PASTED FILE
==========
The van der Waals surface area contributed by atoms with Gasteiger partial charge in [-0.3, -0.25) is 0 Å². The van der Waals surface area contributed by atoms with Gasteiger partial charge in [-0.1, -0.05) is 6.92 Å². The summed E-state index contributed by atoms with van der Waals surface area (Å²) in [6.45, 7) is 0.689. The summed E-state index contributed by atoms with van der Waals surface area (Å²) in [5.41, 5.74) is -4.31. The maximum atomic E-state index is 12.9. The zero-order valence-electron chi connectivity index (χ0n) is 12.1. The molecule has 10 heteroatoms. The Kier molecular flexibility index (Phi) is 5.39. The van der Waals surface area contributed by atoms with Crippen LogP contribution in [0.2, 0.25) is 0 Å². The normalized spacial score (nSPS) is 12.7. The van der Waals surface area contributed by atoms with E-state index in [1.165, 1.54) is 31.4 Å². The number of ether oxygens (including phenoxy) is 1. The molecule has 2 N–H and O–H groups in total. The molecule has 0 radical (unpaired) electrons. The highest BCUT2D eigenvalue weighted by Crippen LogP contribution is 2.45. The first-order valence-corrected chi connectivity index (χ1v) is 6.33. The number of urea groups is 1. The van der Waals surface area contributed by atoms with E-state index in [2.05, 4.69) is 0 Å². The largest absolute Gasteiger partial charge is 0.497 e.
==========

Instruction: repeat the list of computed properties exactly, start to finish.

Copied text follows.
The van der Waals surface area contributed by atoms with Gasteiger partial charge in [-0.3, -0.25) is 0 Å². The van der Waals surface area contributed by atoms with Gasteiger partial charge in [-0.1, -0.05) is 6.92 Å². The summed E-state index contributed by atoms with van der Waals surface area (Å²) in [6.45, 7) is 0.689. The summed E-state index contributed by atoms with van der Waals surface area (Å²) in [5.41, 5.74) is -4.31. The maximum atomic E-state index is 12.9. The zero-order valence-electron chi connectivity index (χ0n) is 12.1. The molecule has 10 heteroatoms. The Kier molecular flexibility index (Phi) is 5.39. The van der Waals surface area contributed by atoms with Crippen LogP contribution in [0.2, 0.25) is 0 Å². The normalized spacial score (nSPS) is 12.7. The van der Waals surface area contributed by atoms with E-state index in [1.165, 1.54) is 31.4 Å². The number of ether oxygens (including phenoxy) is 1. The molecule has 2 N–H and O–H groups in total. The molecule has 0 radical (unpaired) electrons. The highest BCUT2D eigenvalue weighted by Crippen LogP contribution is 2.45. The first-order valence-corrected chi connectivity index (χ1v) is 6.33. The number of urea groups is 1. The van der Waals surface area contributed by atoms with E-state index in [2.05, 4.69) is 0 Å². The largest absolute Gasteiger partial charge is 0.497 e.